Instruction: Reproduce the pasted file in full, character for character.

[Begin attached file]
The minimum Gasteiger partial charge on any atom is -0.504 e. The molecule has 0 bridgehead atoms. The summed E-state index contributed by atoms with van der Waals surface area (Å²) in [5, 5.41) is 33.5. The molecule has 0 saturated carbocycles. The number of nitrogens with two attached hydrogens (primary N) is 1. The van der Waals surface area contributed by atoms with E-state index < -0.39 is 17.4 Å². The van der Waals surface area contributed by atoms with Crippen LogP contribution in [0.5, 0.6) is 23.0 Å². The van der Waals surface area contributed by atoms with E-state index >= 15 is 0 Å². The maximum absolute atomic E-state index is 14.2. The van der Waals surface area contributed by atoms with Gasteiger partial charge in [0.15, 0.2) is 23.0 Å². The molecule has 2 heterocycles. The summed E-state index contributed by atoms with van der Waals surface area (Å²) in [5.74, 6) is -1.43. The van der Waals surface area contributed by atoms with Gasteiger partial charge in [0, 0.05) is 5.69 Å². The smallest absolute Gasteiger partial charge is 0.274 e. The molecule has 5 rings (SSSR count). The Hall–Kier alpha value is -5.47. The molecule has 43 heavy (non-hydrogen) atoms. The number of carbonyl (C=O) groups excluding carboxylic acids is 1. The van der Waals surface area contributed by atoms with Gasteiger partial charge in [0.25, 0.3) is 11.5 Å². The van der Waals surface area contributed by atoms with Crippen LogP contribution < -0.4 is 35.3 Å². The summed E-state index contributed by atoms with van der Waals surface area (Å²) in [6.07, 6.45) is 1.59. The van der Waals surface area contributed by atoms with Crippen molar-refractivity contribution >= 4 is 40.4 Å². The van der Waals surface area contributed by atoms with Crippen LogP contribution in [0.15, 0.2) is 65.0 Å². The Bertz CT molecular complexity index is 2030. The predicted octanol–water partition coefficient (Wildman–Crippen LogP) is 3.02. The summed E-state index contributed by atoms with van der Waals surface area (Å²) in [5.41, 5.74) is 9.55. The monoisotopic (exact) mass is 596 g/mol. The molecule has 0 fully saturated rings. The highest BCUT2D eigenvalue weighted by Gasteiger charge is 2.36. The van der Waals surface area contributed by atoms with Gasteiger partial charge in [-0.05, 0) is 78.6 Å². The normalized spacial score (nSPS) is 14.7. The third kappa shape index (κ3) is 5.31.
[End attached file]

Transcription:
The minimum Gasteiger partial charge on any atom is -0.504 e. The molecule has 0 bridgehead atoms. The summed E-state index contributed by atoms with van der Waals surface area (Å²) in [5, 5.41) is 33.5. The molecule has 0 saturated carbocycles. The number of nitrogens with two attached hydrogens (primary N) is 1. The van der Waals surface area contributed by atoms with E-state index < -0.39 is 17.4 Å². The van der Waals surface area contributed by atoms with Crippen LogP contribution in [0.5, 0.6) is 23.0 Å². The van der Waals surface area contributed by atoms with E-state index >= 15 is 0 Å². The maximum absolute atomic E-state index is 14.2. The van der Waals surface area contributed by atoms with Gasteiger partial charge in [0.15, 0.2) is 23.0 Å². The molecule has 2 heterocycles. The summed E-state index contributed by atoms with van der Waals surface area (Å²) in [5.74, 6) is -1.43. The van der Waals surface area contributed by atoms with Gasteiger partial charge in [0, 0.05) is 5.69 Å². The smallest absolute Gasteiger partial charge is 0.274 e. The molecule has 5 rings (SSSR count). The Hall–Kier alpha value is -5.47. The molecule has 43 heavy (non-hydrogen) atoms. The number of carbonyl (C=O) groups excluding carboxylic acids is 1. The van der Waals surface area contributed by atoms with Gasteiger partial charge in [0.25, 0.3) is 11.5 Å². The van der Waals surface area contributed by atoms with Crippen LogP contribution < -0.4 is 35.3 Å². The summed E-state index contributed by atoms with van der Waals surface area (Å²) in [6.07, 6.45) is 1.59. The van der Waals surface area contributed by atoms with Crippen molar-refractivity contribution >= 4 is 40.4 Å². The van der Waals surface area contributed by atoms with Crippen LogP contribution in [0.15, 0.2) is 65.0 Å². The Bertz CT molecular complexity index is 2030. The predicted octanol–water partition coefficient (Wildman–Crippen LogP) is 3.02. The summed E-state index contributed by atoms with van der Waals surface area (Å²) in [5.41, 5.74) is 9.55. The monoisotopic (exact) mass is 596 g/mol. The molecule has 0 fully saturated rings. The highest BCUT2D eigenvalue weighted by Gasteiger charge is 2.36. The van der Waals surface area contributed by atoms with Gasteiger partial charge in [-0.05, 0) is 78.6 Å². The normalized spacial score (nSPS) is 14.7. The third kappa shape index (κ3) is 5.31.